Tuesday, January 7, 2014

Higher Ed & Alcohol Info Graphic

AFD loading intoxicated student at the Umass Visitors Center early November

For my regular readers this is a kind of a "Well, duh" dog-bites-man story, but the charts graphically illustrate the sad, dangerous trend of alcohol abuse at our institutes of higher education -- the town's number one industry.

 Overall substance abuse calls:

Overall substance abuse calls make up 10% of AFD medical emergency responses

However, looking at the College and University of Massachusetts at Amherst our flagship of higher education and number one employer in town:

 Over one quarter of all emergency responses to UMass are for drugs/alcohol abuse

Amherst College kids are no better behaved when it comes to drugs/alcohol

Hampshire College comes in last for alcohol/drug abuse

Even worse, the numbers clearly indicate the problem is getting worse. 

Comparison of last two fall semesters (Tom Valle graph)

What say you UMass, Hampshire College and Amherst College?


Walter Graff said...

You could lay any of those graphs over any school in the country and they would be the same.

In fact according to NIDA"Trends in College Drinking" on campus habits are no different now than they were in 2002. Actually they are down slightly.

The problem of drinking and doing drugs on campus has little to do with grades, income or social status. It's a major problem and it isn't trending any worse, it's always been bad. But it should be noted that binge drinking is actually down 13% since 1991 according to the 2012 Monitoring the Future Study.

My perosnal belief is that as you eliminate the ability for students to have places to go to socialize other than a house or dorm party, you increase the problem related to drinking. Amherst isn't much for supplying a social scene for students and when that happens, drinking becomes more prevalent.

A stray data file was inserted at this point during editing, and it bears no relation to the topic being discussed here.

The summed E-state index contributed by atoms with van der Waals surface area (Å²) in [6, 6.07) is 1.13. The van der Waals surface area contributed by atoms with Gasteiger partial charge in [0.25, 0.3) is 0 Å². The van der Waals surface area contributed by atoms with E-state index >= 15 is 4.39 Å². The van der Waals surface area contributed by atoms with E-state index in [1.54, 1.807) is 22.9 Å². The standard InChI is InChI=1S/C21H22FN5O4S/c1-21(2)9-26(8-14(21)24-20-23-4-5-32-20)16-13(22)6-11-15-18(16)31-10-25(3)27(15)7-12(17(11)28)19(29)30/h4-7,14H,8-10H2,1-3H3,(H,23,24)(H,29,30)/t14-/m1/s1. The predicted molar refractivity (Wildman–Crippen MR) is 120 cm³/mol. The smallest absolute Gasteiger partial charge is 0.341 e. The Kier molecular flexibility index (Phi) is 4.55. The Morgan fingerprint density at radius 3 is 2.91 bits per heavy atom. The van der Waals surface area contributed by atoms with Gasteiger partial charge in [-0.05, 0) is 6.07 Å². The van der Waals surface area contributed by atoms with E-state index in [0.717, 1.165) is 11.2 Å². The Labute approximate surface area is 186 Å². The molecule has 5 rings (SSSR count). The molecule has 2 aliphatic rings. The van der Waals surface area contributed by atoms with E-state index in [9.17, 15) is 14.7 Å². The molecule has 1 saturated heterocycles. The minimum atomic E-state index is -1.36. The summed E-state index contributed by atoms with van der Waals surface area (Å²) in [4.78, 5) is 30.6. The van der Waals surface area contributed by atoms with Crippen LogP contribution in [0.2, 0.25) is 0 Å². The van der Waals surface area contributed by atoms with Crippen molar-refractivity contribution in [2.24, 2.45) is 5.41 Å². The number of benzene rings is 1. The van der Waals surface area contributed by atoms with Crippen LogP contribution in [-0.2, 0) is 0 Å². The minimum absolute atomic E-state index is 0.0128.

Actually if you look at drinking trends on colleges in small town vs larger towns/cities that offer more social scenes you will see that drinking issues are greater in places where kids have fewer social options.

Walter Graff said...

And by the way, when I first opened the page and saw the top of photo with ambulance flashers and the title that said "Higher Ed" I thought the story that will one day grace this page was finally here.

Anonymous said...

Lower the drinking age back to 18.
That will reduce binge drinking on campuses.
That is the only realistic solution.

Steven D. Brewer said...

Not to discount the gravity of substance abuse, your graphs make a misleading comparison. You should expect substance abuse to be a larger component for a younger population, other things being equal, because they don't have the health issues of an aging population.

Anonymous said...

have you done research if calls have increased and by how much since university health services has reduced its hours. it used to be open 24/7. now on weekends only open 4 to 6 hours in afternoon.

Anonymous said...

"Lower the drinking age back to 18.
That will reduce binge drinking on campuses.
That is the only realistic solution."

LOL. not really

Dr. Ed said...

To expand upon Steve Brewer's very valid point, you really need to have actuarial data not unlike the data that anticipates the risk that any particular individual will have an auto accident in any given year (which is what insurance rates are based on).